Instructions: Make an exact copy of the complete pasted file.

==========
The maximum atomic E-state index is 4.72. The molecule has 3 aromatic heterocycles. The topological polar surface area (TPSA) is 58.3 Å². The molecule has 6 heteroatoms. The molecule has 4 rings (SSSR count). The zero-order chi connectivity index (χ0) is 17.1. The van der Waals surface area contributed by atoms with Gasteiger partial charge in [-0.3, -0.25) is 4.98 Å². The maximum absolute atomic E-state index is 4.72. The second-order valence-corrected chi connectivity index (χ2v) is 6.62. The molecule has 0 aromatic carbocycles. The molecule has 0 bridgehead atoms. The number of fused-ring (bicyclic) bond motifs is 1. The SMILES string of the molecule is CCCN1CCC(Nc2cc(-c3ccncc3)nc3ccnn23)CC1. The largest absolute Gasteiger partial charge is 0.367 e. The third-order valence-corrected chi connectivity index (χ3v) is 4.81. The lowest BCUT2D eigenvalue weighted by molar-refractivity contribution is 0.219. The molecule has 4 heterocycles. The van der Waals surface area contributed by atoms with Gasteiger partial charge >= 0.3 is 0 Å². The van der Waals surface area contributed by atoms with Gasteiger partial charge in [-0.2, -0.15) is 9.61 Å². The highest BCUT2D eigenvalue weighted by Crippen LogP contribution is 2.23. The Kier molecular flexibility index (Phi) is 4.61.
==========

The maximum atomic E-state index is 4.72. The molecule has 3 aromatic heterocycles. The topological polar surface area (TPSA) is 58.3 Å². The molecule has 6 heteroatoms. The molecule has 4 rings (SSSR count). The zero-order chi connectivity index (χ0) is 17.1. The van der Waals surface area contributed by atoms with Gasteiger partial charge in [-0.3, -0.25) is 4.98 Å². The maximum absolute atomic E-state index is 4.72. The second-order valence-corrected chi connectivity index (χ2v) is 6.62. The molecule has 0 aromatic carbocycles. The molecule has 0 bridgehead atoms. The number of fused-ring (bicyclic) bond motifs is 1. The SMILES string of the molecule is CCCN1CCC(Nc2cc(-c3ccncc3)nc3ccnn23)CC1. The largest absolute Gasteiger partial charge is 0.367 e. The third-order valence-corrected chi connectivity index (χ3v) is 4.81. The lowest BCUT2D eigenvalue weighted by molar-refractivity contribution is 0.219. The molecule has 4 heterocycles. The van der Waals surface area contributed by atoms with Gasteiger partial charge >= 0.3 is 0 Å². The van der Waals surface area contributed by atoms with Gasteiger partial charge in [-0.2, -0.15) is 9.61 Å². The highest BCUT2D eigenvalue weighted by Crippen LogP contribution is 2.23. The Kier molecular flexibility index (Phi) is 4.61.